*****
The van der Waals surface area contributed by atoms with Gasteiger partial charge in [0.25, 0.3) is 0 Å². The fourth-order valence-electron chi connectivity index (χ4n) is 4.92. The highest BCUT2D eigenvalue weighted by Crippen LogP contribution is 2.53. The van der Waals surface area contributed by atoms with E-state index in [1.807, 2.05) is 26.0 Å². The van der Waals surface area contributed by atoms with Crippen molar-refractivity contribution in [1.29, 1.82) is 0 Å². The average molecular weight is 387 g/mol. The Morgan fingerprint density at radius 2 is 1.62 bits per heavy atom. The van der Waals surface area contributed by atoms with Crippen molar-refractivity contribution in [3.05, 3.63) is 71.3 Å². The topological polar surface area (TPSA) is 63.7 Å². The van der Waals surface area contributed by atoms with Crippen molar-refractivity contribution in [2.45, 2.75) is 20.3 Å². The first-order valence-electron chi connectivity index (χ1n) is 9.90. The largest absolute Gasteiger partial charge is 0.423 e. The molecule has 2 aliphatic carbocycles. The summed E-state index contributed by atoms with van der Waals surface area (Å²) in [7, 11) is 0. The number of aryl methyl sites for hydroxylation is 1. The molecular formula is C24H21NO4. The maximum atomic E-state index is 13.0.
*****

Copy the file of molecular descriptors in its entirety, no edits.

The van der Waals surface area contributed by atoms with Gasteiger partial charge in [0.25, 0.3) is 0 Å². The fourth-order valence-electron chi connectivity index (χ4n) is 4.92. The highest BCUT2D eigenvalue weighted by Crippen LogP contribution is 2.53. The van der Waals surface area contributed by atoms with E-state index in [1.807, 2.05) is 26.0 Å². The van der Waals surface area contributed by atoms with Crippen molar-refractivity contribution in [1.29, 1.82) is 0 Å². The average molecular weight is 387 g/mol. The Morgan fingerprint density at radius 2 is 1.62 bits per heavy atom. The van der Waals surface area contributed by atoms with Crippen molar-refractivity contribution in [3.05, 3.63) is 71.3 Å². The topological polar surface area (TPSA) is 63.7 Å². The van der Waals surface area contributed by atoms with Crippen molar-refractivity contribution in [2.45, 2.75) is 20.3 Å². The first-order valence-electron chi connectivity index (χ1n) is 9.90. The largest absolute Gasteiger partial charge is 0.423 e. The molecule has 2 aliphatic carbocycles. The summed E-state index contributed by atoms with van der Waals surface area (Å²) in [7, 11) is 0. The number of aryl methyl sites for hydroxylation is 1. The molecular formula is C24H21NO4. The maximum atomic E-state index is 13.0.